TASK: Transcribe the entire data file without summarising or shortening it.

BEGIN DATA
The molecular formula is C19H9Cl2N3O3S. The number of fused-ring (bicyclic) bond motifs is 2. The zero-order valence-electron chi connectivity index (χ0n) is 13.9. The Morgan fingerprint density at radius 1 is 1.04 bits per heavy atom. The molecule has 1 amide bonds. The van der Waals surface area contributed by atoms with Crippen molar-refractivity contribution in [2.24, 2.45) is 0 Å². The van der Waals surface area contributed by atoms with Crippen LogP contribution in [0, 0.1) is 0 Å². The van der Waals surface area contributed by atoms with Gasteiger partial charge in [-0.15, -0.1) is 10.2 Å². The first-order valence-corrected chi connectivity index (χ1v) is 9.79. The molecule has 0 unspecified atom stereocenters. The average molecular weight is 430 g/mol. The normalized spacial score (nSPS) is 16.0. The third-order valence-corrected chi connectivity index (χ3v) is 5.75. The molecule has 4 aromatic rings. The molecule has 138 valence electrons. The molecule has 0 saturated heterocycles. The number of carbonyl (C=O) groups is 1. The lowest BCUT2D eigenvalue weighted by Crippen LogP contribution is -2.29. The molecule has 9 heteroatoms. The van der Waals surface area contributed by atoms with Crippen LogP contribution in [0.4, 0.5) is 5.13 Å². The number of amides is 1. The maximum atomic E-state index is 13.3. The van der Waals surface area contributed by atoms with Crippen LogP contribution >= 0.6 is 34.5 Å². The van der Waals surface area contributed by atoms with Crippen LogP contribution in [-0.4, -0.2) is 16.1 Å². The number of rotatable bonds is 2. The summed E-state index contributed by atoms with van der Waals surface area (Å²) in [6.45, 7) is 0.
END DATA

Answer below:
The molecular formula is C19H9Cl2N3O3S. The number of fused-ring (bicyclic) bond motifs is 2. The zero-order valence-electron chi connectivity index (χ0n) is 13.9. The Morgan fingerprint density at radius 1 is 1.04 bits per heavy atom. The molecule has 1 amide bonds. The van der Waals surface area contributed by atoms with Crippen molar-refractivity contribution in [2.24, 2.45) is 0 Å². The van der Waals surface area contributed by atoms with Crippen LogP contribution in [0, 0.1) is 0 Å². The van der Waals surface area contributed by atoms with Gasteiger partial charge in [-0.15, -0.1) is 10.2 Å². The first-order valence-corrected chi connectivity index (χ1v) is 9.79. The molecule has 0 unspecified atom stereocenters. The average molecular weight is 430 g/mol. The normalized spacial score (nSPS) is 16.0. The third-order valence-corrected chi connectivity index (χ3v) is 5.75. The molecule has 4 aromatic rings. The molecule has 138 valence electrons. The molecule has 0 saturated heterocycles. The number of carbonyl (C=O) groups is 1. The lowest BCUT2D eigenvalue weighted by Crippen LogP contribution is -2.29. The molecule has 9 heteroatoms. The van der Waals surface area contributed by atoms with Crippen LogP contribution in [0.4, 0.5) is 5.13 Å². The number of amides is 1. The maximum atomic E-state index is 13.3. The van der Waals surface area contributed by atoms with Crippen LogP contribution >= 0.6 is 34.5 Å². The van der Waals surface area contributed by atoms with Crippen LogP contribution in [-0.4, -0.2) is 16.1 Å². The number of rotatable bonds is 2. The summed E-state index contributed by atoms with van der Waals surface area (Å²) in [6.45, 7) is 0.